SOZOPOL – “Apollonia Magna” (Great Apollonia)
On this beautiful peninsular piece of land time has brought together present, past, traditions, art, the sea and plenty of romance …
Apollonia (Απολλωνία) is the ancient Greek name of present-day Sozopol – the oldest Bulgarian town, locat-ed 30 km away from Burgas, Bulgaria’s second largest port city. emains of ancient settlements, pottery and tools have been discovered here. It is estimated that a Thracian settlement existed in this place as early as the 4th-3rd centuries BC.
In 610 BC Greek Milesians settled on this peninsular where Thracians before them had built their homes and sanctuaries. Thus the Hellenic colony of Apollonia Pontica (Απολλωνία η Ποντική), named after Apollo, the an-cient Greek god of the sun and light and patron of the arts, was established. The chroniclers of the time point out that the founder of the polis (city state) is the famous Hellenic natural philosopher and prose writer Anaximander. From the very first centuries of its existence the polis started to flourish — it cut its own coins and controlled a vast territory along the Black sea coast, from Anhialo – (present day Pomorie) to the north to Tiniada (present day Ineada, Turkey) to the south. The anchor was the ever present symbol on the coins of Apollonia from the 5th till the 2nd century BC.
Apollonia quickly turned into an important port and a commercial center that traded with the biggest trading hubs of Hellenes such as Corinth, Athens, the islands of Lesbos, Rhodes etc. It owed its riches to the many ore deposits of the Strandzha mountain, the salt deposits of Anhialo and its naturally protected harbours
During antiquity Apollonia was a well-developed urban center with monumental public buildings and strong fortification walls. Chroniclers also mention the existence of the temple of Apollo the Healer which impressed with a colossal 13-meter high bronze statue of Apollo made by the famous ancient Greek sculptor Calamis. During that period the polis came to be known as Apollonia Magna or Great Apollonia which testifies to its great-ness and power at the time.
The Roman expansion put and end to the political and economic prowess of Apollonia. In 72 BC the city was conquered, raided and reduced to ashes by the Roman legions. The conquerors took the statue of Apollo to Rome as a precious war trophy and put it on Capitoline Hill. After Christianity was proclaimed the official religion of the Roman Empire in the 4th century the city was re-named to Sozopolis (City of Salvation).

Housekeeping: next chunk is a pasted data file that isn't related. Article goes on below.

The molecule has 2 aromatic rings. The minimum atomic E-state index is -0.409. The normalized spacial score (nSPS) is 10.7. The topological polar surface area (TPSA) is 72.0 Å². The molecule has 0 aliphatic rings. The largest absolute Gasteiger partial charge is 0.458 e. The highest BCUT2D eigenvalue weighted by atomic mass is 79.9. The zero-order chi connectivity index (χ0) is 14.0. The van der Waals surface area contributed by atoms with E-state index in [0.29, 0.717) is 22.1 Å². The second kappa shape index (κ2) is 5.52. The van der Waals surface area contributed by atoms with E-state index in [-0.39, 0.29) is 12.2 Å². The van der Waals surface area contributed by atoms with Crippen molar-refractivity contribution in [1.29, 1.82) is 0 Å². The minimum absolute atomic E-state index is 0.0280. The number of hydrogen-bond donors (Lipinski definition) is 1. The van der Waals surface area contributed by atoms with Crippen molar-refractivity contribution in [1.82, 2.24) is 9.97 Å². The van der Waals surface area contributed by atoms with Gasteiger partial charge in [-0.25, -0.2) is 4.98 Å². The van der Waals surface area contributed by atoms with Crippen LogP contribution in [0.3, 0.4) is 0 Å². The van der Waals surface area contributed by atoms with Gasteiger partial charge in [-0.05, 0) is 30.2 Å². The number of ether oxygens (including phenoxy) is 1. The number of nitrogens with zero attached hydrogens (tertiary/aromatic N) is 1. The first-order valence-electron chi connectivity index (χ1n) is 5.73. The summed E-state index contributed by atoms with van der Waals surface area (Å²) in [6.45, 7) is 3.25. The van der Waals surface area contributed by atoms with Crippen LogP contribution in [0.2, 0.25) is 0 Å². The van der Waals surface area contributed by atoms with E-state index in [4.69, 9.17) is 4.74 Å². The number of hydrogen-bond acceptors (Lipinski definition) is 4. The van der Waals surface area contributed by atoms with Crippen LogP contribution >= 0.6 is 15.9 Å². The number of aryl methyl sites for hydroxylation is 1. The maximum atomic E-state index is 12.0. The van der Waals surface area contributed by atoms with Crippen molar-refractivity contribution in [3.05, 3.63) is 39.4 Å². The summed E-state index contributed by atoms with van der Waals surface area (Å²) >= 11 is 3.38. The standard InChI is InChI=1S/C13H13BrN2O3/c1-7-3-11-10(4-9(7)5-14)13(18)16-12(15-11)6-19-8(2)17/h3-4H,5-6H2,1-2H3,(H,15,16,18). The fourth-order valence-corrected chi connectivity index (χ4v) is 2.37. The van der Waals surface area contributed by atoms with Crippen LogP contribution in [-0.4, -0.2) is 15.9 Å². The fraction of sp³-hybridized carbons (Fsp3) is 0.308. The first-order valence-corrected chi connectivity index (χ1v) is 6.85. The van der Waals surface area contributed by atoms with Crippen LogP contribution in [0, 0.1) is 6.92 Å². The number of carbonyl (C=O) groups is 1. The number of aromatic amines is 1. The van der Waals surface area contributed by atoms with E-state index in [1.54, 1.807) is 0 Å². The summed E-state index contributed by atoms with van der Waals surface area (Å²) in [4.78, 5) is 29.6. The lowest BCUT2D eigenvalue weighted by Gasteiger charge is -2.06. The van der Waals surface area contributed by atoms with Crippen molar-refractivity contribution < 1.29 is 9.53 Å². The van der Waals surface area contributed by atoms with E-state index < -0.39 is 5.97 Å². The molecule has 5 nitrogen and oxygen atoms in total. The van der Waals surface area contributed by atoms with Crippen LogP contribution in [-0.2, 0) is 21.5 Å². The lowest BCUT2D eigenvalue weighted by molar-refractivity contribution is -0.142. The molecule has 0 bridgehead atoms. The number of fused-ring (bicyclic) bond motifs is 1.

It finally became part of the Bulgarian territory in 812 when it was conquered by the army of the Bulgarian ruler Krum.
From the 11th till the 14th centuries the city’s im-portance as a commercial, religious and cultural center increased. Byzantine chroniclers mention Sozopol as a rich and densely populated city. Many churches and monasteries were built at that time including the Holy Apostles Monastery located just a few minutes away by foot from the Doctor’s House.
During the five-century long Ottoman rule (from 1396 till 1878) the city’s Christian population was subjected to severe religious, economic and cultural oppression. Many exquisite churches and public buildings were destroyed. The city experienced economic and demographic decline. Sozopol turns into a small fishing village.
” The Sea is for Real and Happiness Exists! ”
Today the old part of Sozopol enchants guests with its well-preserved houses of stone and wood dating back to the Bulgarian Revival period (18th-19th C), with its ancient icons and intricate woodcarvings on the iconostases of its many chapels and churches, with its excavations that are visible both in the heart of the city and on the periphery as well as with its restored medieval fortification wall. The Northern tower (3rd C), located right next to the Doctor’s House, was also part of the city’s medieval defences, providing protection for the outport between the St. Ivan and St. Kirik islands.
The annual Festival of Arts which has been taking place in Sozopol at the end of summer for almost 40 years now, also bears the name of Apollonia and showcases the best annual theatrical and musical performances as well as literary premieres.
Walking up the steep cobbled streets of this enchanting peninsular town, its guests and visitors cannot but delve into the city’s millennial history, become captivated by its marine beauty and remain forever bewitched by its authentic spirit…